Authors Note: All frameworks have moved to a new home at Strategy Umwelt. Please join me at this new platform for a revised list of mental models, strategy frameworks and principles
I want to kick off this post by stating that coming up with an organizational marketing strategy is extremely hard. It requires deep insight into the nature of a business, and a strong alignment internally between stakeholders (see my post of the Golden Circle for further insight). Coming up with a digital marketing strategy adds further pressures by introducing new and evolving technologies, tools and practices, which can complicate the matter further.
Forming a digital marketing strategy however is a fundamental must have - not only does it provide a framework for the organiZation itself, it also helps when briefing in advertising agencies and partners to ensure executions remain pointy.
The problem agencies often face in getting a clear and defined digital marketing strategy from the marketing team. It is amazing the amount of times this is as low level as "we want to increase sales online" (side note - every business deep down wants to increase sales).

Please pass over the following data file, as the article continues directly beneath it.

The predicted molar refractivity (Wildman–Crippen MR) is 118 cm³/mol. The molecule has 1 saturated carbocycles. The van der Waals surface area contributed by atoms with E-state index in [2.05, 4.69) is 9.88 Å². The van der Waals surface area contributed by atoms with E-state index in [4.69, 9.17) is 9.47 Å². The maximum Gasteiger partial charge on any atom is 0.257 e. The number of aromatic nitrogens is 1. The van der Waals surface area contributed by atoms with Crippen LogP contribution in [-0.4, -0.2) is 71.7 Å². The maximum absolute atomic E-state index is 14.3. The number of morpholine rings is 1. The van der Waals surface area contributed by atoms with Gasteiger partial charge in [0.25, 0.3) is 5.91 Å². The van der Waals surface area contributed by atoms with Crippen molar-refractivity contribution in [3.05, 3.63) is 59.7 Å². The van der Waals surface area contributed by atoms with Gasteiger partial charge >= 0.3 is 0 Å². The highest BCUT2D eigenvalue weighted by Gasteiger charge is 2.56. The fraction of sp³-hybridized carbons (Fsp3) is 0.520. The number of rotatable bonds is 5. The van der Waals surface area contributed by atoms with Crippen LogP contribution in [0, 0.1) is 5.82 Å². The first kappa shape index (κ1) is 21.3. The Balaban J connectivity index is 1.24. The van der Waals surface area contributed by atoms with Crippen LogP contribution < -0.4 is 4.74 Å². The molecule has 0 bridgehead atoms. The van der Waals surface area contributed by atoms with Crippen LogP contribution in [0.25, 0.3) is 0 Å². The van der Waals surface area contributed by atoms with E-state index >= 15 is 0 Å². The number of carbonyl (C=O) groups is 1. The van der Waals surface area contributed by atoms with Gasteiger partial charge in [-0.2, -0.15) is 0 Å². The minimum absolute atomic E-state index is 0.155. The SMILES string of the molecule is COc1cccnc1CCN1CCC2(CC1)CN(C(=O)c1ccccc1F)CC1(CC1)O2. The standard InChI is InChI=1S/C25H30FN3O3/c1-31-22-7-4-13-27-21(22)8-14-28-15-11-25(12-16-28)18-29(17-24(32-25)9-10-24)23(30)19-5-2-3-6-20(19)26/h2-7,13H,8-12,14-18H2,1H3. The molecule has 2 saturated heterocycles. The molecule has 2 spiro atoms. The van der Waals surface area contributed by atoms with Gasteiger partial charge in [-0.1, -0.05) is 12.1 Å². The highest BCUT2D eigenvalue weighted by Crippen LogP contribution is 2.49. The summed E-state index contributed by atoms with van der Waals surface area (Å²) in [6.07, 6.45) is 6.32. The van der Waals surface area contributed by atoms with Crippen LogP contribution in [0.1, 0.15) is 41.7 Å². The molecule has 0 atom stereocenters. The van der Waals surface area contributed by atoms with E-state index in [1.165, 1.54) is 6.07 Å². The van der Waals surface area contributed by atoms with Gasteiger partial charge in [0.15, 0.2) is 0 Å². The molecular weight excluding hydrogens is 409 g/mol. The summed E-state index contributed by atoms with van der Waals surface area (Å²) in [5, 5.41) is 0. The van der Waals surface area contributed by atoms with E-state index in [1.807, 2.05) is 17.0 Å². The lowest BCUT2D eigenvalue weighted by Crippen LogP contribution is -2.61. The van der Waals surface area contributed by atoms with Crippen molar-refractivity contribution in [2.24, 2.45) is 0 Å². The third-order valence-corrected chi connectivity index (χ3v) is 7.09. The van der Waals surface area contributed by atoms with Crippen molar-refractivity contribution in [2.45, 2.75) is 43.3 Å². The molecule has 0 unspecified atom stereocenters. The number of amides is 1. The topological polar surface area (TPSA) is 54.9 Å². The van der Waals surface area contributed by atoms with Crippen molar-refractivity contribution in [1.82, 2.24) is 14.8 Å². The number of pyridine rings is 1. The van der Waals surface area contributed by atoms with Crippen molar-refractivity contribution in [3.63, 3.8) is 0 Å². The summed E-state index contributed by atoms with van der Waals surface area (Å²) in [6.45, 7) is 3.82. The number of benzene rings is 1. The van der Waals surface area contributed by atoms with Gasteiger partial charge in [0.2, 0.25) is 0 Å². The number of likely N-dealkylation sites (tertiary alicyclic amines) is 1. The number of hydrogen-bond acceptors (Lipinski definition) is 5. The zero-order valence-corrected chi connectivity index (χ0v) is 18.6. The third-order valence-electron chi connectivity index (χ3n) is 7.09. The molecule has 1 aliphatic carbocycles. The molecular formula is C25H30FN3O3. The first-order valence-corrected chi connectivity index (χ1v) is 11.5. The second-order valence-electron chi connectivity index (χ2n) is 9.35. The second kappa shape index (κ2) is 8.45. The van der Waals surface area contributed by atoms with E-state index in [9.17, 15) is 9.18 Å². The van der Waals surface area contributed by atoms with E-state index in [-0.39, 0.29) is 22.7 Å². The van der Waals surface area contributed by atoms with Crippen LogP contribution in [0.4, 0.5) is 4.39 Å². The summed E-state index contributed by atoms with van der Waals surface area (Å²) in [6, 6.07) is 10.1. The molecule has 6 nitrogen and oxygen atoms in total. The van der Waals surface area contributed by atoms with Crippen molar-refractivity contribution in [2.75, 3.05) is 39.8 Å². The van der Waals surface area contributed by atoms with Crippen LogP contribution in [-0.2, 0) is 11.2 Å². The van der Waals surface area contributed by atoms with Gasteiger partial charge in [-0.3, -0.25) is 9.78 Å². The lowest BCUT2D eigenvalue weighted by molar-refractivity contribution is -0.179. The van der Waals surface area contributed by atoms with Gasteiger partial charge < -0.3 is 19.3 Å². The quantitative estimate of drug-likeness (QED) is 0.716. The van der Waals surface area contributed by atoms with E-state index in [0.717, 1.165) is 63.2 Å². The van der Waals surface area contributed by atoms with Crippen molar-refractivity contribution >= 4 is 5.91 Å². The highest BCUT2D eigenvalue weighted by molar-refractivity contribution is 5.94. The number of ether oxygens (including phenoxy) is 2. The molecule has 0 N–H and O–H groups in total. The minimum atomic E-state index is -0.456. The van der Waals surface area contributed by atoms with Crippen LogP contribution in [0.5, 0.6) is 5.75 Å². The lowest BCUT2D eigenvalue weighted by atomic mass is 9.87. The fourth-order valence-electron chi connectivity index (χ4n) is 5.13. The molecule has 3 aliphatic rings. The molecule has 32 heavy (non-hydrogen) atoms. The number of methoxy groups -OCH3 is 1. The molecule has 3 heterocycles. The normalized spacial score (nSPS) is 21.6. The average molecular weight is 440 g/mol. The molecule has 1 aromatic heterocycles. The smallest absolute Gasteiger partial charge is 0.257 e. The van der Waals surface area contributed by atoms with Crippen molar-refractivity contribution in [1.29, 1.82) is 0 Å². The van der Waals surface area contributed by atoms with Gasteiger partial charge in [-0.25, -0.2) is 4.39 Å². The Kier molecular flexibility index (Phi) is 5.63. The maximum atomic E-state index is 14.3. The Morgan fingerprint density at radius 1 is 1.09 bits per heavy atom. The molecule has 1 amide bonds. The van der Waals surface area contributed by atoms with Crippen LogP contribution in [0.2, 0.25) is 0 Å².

In Paul Boag's recent book 'Digital Adaptation' he outlines this problem as the following:
"One occasion in particular springs to mind. I was running a kick-off meeting with a client at their offices in London. I found the entire meeting incredibly frustrating. I was failing to pin the client down and had pretty much run out of steam. In an attempt to clarify things I asked what their organisational strategy was. The reply caused me to groan inwardly. "We want to increase the levels of engagement with customers" stated the head of marketing. His colleague also chipped in with "…and inform visitors about the benefits of our products." I was lost for words.
My problem was that these kinds of statements weren't strategy at all, because they lacked clear definition or any specific way of achieving the goals. They were useless to me and I was left unsure of how to proceed. Take the example of the goal to increase levels of engagement. What exactly does that mean? Are we talking about increasing the number of people following the company on Twitter or actually purchasing their product? Also, what kind of increase did they need to see and over what period to generate a healthy return on investment? For that matter, why did they believe this was the right goal to aim for? What challenge did it overcome? And finally, how were they going to achieve the goal? Without a concrete plan these goals were nothing more than wishful thinking."
Boag doesn't just offer complaints, but goes on to provide a simple framework to ensure a strategy is more than just wishful thinking - The Organizational Strategy Framework (note, this is heavily lifted by the author from Richard Rumelt's book Good Strategy/ Bad Strategy).
The Organization Strategy Framework
The model we are creating consists of three components:
- Diagnosis of the Business Problem
- Guiding Principles